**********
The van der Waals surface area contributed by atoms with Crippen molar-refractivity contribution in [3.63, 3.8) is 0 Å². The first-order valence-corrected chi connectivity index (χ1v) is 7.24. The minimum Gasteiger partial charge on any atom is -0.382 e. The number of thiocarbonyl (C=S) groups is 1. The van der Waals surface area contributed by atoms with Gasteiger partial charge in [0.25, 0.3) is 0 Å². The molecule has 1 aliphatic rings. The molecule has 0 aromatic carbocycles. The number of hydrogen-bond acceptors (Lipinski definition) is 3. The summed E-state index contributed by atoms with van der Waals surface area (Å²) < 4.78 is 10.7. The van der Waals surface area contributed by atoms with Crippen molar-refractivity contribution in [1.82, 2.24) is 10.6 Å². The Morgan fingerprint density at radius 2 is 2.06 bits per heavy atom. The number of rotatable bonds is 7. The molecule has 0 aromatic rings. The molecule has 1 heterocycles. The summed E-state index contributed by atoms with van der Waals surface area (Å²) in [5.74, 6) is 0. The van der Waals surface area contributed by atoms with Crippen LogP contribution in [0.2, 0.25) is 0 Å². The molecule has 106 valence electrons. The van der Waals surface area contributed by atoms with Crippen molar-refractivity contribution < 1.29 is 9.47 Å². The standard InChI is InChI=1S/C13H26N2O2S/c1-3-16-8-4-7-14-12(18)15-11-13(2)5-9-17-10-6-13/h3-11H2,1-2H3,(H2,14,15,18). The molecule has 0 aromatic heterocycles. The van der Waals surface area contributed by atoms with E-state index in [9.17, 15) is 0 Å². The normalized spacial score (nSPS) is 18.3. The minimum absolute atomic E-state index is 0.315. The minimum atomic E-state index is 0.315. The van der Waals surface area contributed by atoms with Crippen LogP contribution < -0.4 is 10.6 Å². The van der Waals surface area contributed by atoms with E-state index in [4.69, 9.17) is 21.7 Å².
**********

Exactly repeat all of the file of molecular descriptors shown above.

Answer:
The van der Waals surface area contributed by atoms with Crippen molar-refractivity contribution in [3.63, 3.8) is 0 Å². The first-order valence-corrected chi connectivity index (χ1v) is 7.24. The minimum Gasteiger partial charge on any atom is -0.382 e. The number of thiocarbonyl (C=S) groups is 1. The van der Waals surface area contributed by atoms with Gasteiger partial charge in [0.25, 0.3) is 0 Å². The molecule has 1 aliphatic rings. The molecule has 0 aromatic carbocycles. The number of hydrogen-bond acceptors (Lipinski definition) is 3. The summed E-state index contributed by atoms with van der Waals surface area (Å²) < 4.78 is 10.7. The van der Waals surface area contributed by atoms with Crippen molar-refractivity contribution in [1.82, 2.24) is 10.6 Å². The Morgan fingerprint density at radius 2 is 2.06 bits per heavy atom. The number of rotatable bonds is 7. The molecule has 0 aromatic rings. The molecule has 1 heterocycles. The summed E-state index contributed by atoms with van der Waals surface area (Å²) in [5.74, 6) is 0. The van der Waals surface area contributed by atoms with Crippen LogP contribution in [0.2, 0.25) is 0 Å². The molecule has 106 valence electrons. The van der Waals surface area contributed by atoms with Crippen molar-refractivity contribution < 1.29 is 9.47 Å². The standard InChI is InChI=1S/C13H26N2O2S/c1-3-16-8-4-7-14-12(18)15-11-13(2)5-9-17-10-6-13/h3-11H2,1-2H3,(H2,14,15,18). The molecule has 0 aromatic heterocycles. The van der Waals surface area contributed by atoms with E-state index in [9.17, 15) is 0 Å². The normalized spacial score (nSPS) is 18.3. The minimum absolute atomic E-state index is 0.315. The minimum atomic E-state index is 0.315. The van der Waals surface area contributed by atoms with Crippen LogP contribution < -0.4 is 10.6 Å². The van der Waals surface area contributed by atoms with E-state index in [4.69, 9.17) is 21.7 Å².